Rep. Trey Gowdy (R-S.C.) is next in line to become chairman of the House Oversight and Government Reform Committee and is reportedly considering a run for the high-profile post — as his Republican colleagues egg him on. Gowdy seems to get along well with everyone on both sides of the aisle, while having a reputation as a dogged and hyper-focused questioner with a knack for getting to the heart of the matter.
The former prosecutor would be replacing current Oversight Chairman Rep. Jason Chaffetz (R-Utah), who formally announced this week that he will be leaving Congress next month. Chaffetz on Facebook said simply that it was “a personal decision to return to the private sector.” Perhaps he has something more lucrative than serving in Congress in mind. Last week, the Washingtonian reported that Chaffetz has been in talks with Fox News, where he may take on what one source called a “substantial role.”
Gowdy, who chaired the House Select Committee on Benghazi, has started buttonholing members of the House Steering Committee in recent days to build support. Five members of that panel, which decides committee assignments, told POLITICO that Gowdy would easily win a race for the job should another member challenge him.
If he does clinch the chairmanship, Gowdy would oversee the sensitive investigation into whether President Donald Trump pressured the FBI to drop a federal investigation of his former national security adviser, Michael Flynn.
Gowdy, a former federal prosecutor, previously chaired the House Select Committee on Benghazi and was an outspoken critic of the Obama administration. This time, however, he’d be the top congressional watchdog for a Republican presidency.
“Trey is more than qualified to be the next chairman of Oversight,” said Steering Committee member Tom Graves (R-Ga.), who intends to nominate Gowdy for the post. “He has a lot of support from our conference, and given the responsibilities that come with the position, and his past pedigree [as a prosecutor], he’s perfect for the job.”
Amanda Gonzalez, a spokeswoman for Gowdy, did not confirm his bid for the position, but said in a statement: “Rep. Gowdy is talking to members in the conference about the qualities they believe are most important for the next chairman to possess.”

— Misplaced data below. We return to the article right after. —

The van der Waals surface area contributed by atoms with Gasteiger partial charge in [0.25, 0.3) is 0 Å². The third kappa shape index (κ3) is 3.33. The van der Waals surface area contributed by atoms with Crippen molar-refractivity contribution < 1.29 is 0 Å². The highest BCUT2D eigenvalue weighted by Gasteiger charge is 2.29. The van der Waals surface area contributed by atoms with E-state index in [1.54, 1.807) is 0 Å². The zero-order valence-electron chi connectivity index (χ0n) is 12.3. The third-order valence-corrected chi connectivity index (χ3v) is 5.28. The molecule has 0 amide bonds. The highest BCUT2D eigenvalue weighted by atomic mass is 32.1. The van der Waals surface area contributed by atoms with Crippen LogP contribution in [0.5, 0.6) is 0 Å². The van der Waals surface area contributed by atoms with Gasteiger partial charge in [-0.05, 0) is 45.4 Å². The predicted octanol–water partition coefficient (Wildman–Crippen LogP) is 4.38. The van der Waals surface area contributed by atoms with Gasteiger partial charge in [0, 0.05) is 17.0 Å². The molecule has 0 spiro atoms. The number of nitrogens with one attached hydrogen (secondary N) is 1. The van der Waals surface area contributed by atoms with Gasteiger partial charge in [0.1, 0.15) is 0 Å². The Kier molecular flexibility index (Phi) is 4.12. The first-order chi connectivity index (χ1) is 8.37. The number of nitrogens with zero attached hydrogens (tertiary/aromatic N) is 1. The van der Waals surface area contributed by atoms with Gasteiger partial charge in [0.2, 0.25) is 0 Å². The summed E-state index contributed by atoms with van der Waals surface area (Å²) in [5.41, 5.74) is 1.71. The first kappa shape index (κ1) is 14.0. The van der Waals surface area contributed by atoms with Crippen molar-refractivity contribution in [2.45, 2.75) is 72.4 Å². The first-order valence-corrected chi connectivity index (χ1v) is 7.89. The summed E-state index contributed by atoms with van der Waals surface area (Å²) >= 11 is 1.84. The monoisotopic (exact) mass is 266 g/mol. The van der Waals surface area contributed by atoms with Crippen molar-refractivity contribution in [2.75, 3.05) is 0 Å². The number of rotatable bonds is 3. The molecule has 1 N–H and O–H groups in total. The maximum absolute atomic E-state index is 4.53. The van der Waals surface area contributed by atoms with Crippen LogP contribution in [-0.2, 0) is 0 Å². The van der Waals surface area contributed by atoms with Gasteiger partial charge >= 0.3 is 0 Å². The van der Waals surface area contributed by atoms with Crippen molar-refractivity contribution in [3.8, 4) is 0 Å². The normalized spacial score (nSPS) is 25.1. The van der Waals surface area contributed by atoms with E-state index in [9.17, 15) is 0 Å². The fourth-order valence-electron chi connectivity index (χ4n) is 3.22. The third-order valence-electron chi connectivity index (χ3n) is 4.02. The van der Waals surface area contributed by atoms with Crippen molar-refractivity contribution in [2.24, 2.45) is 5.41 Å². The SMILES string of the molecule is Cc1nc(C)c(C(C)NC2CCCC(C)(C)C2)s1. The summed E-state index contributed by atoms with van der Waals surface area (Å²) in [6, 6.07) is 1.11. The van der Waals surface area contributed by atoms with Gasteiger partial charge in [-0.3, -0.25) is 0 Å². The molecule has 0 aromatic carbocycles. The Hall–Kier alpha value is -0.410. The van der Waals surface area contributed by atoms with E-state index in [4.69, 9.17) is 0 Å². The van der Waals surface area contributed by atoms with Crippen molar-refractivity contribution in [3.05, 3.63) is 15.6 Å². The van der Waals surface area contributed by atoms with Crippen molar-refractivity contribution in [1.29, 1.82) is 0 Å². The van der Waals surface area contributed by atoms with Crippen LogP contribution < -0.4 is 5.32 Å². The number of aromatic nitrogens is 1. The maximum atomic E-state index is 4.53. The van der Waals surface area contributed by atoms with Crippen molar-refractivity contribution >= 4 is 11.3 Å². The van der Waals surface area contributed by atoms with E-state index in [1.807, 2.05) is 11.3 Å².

Upon learning of Chaffetz’s departure several weeks ago, GOP leaders begged Gowdy to run. He initially rebuffed their pleas and has often mused to colleagues about how he wants to retire and return to South Carolina to spend more time with his family.
When his name first started circulating for the job, many Republicans believed Gowdy would not take it. That view only solidified earlier this week when Gowdy turned down Attorney General Jeff Sessions’ invitation to consider becoming the next FBI director.
But Gowdy changed his mind after a number of his colleagues lobbied him to step up, a situation one Steering panel member likened to when Paul Ryan reluctantly agreed to become speaker.
Other lawmakers may decide to run against Gowdy. Oversight is stocked with House Freedom Caucus conservatives who want one of their ringleaders, Rep. Jim Jordan (R-Ohio), to take the position. Jordan, like Gowdy, is also known for his fierce interrogations of Obama administration officials and is more senior than Gowdy. He does not, however, have as many allies on the Steering Committee, which is composed mainly of loyalists to House leaders.
One of Chaffetz’s last actions as chairman was launching the inquiry into President Trump’s firing of FBI Director James Comey this week, after media reports suggested that the president had earlier urged Comey to end the investigation of his former national security advisor and friend, Michael Flynn.
Gowdy, who would be taking over that investigation, said on Fox News on Tuesday that he’d like to see the memos Comey wrote about his interactions with Trump before he was fired.
“I want to see the memo [and] I want to talk to Director Comey to determine how contemporaneous his recording of the conversation was,” Gowdy said. “What did Director Comey hear? How did he take it? … That can only be done by looking at the memo and talking to Director Comey.”